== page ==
You probably won’t believe me, but I’m going to tell you anyway: You’ve been tricked. Tricked into believing liberation comes from the outside and not the inside. Tricked into thinking that your worth is dependent on how you look, instead of on what God uniquely put inside of you.
Do you know who you are Lil Sis? You are a masterpiece made up of different emotions, perspectives, gifts and talents that only you possess. All females have breasts, a vagina and buttocks. There is nothing original about any of those things. What makes you special is the unique inner beauty that is yours alone. That is something that can never be duplicated. You are one of a kind. Taking the time to cultivate and grow that woman within is the beginning of your legacy.
Contrary to today’s pop culture paradigm, liberation is not found in facilitating the objectification of your body under the guise that it’s okay because you are the one calling the shots. Whether you do it or it is done to you…the statement is the same: I am nothing more than my breasts, my vagina and my buttocks. I glorify what is most common about me because I can offer nothing else. True freedom comes when your inner potential is unleashed without compromise, when nothing stands between your opportunity for education, enlightenment and advancement. When you are allowed to dream and to infinitely be more than your reflection in the mirror, you are liberated.
It shouldn't have ended up like this. We were supposed to teach you, to show you the splendor and the beauty of the next stage. Instead we fell for the lie that our value could only be found in our ability to look like we are still you, forever.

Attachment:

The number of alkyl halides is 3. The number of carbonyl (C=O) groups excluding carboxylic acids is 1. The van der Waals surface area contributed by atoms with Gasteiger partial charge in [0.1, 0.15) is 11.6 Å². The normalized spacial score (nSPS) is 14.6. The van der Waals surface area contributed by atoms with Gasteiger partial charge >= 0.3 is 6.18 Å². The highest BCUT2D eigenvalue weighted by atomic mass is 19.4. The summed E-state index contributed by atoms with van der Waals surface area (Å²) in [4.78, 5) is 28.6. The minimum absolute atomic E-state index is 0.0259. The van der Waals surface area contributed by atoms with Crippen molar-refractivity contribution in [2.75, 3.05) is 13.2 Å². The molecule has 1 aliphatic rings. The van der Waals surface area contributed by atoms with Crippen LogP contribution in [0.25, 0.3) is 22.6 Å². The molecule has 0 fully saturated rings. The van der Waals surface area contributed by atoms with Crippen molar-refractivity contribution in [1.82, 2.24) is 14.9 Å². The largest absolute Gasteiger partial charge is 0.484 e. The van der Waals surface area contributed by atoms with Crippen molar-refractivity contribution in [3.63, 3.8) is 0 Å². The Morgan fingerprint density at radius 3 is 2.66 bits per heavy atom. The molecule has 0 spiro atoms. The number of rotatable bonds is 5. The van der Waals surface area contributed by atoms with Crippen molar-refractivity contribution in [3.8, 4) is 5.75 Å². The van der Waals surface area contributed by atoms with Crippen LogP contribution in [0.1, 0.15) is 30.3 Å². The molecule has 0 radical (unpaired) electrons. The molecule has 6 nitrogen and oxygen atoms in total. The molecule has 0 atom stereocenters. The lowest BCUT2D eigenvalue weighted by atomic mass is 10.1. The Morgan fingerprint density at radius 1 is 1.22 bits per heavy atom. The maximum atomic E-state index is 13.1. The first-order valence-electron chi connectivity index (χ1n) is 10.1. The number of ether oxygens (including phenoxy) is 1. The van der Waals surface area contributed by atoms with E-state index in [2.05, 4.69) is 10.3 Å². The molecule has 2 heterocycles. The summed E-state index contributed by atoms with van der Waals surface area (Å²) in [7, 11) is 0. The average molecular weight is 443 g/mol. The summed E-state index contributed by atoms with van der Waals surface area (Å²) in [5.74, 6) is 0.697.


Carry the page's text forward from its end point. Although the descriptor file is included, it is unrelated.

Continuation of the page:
I saw the example you’d been given, and I wondered…when exactly did youth become a hotter commodity than wisdom and experience? Nowadays, it seems the badge of honor is not in what you learn on life’s journey but in being able to look like you never took the journey at all.
I’m all for health and fitness, but they in no way trump the inherent value in sharing what we’ve learned as mature women with the next generation. If we are obsessed with trying to look like we are still twenty-year-olds and still placing value on the things that they place value on, what was the point of growing older, other than the passage of time? Why are we trying to compete for youth instead of teaching our youth how to do it better and with more class? I love the grace with which my mother has aged: she is beautiful inside and out. I love watching women like Oprah Winfrey, Meryl Streep, Mary J. Blige and Michelle Obama; they are the epitome of grace and style. Can you imagine how foolish it would be for them to give up all they have gleaned and all they have to offer to be a size two with no wrinkles? It’s time for us to lead by example. It’s time for us to show young women that their worth and value emanate from within and that their power is cultivated when they pursue the depth of their possibilities with faith and tenacity.
I’ll admit you have it harder than I did. Every (half-naked) selfie and every (probably-shouldn’t-have-said-that) tweet is now a forever-traceable digital record. Kind of like bad credit, easy to get, hard to get rid of.
It’s a different world than the one I grew up in. You are exposed to more, all-day, everyday, non-stop. That’s why I wrote you this letter. Although I didn’t experience what you are experiencing, I have made some mistakes of my own. Each ripe with consequences that cost me time, money and peace of mind. Each tested my faith in God and my faith in myself. But after the dust settled, this is what I discovered: It was the mistakes that grew my character. It was the falls that made me stronger. It was the disappointments that taught me how to renew my hope and stand in faith yet again. One day you will be old like me (smile) and you will reach out to someone younger and share your testimony. Offer them this quote from my book: The Dunes.
“Pretty” grows on trees like a grape in a vineyard. But “Beauty” like wine develops over time through the crushing of what was and the conversion of what remains to create a sweet new beginning”.
Lil’ Sis, may you wear the lessons of your journey with pride, knowing that because of them you are infinitely more beautiful. Keep your head up always…face exposed to the sun.
Your Big Sis,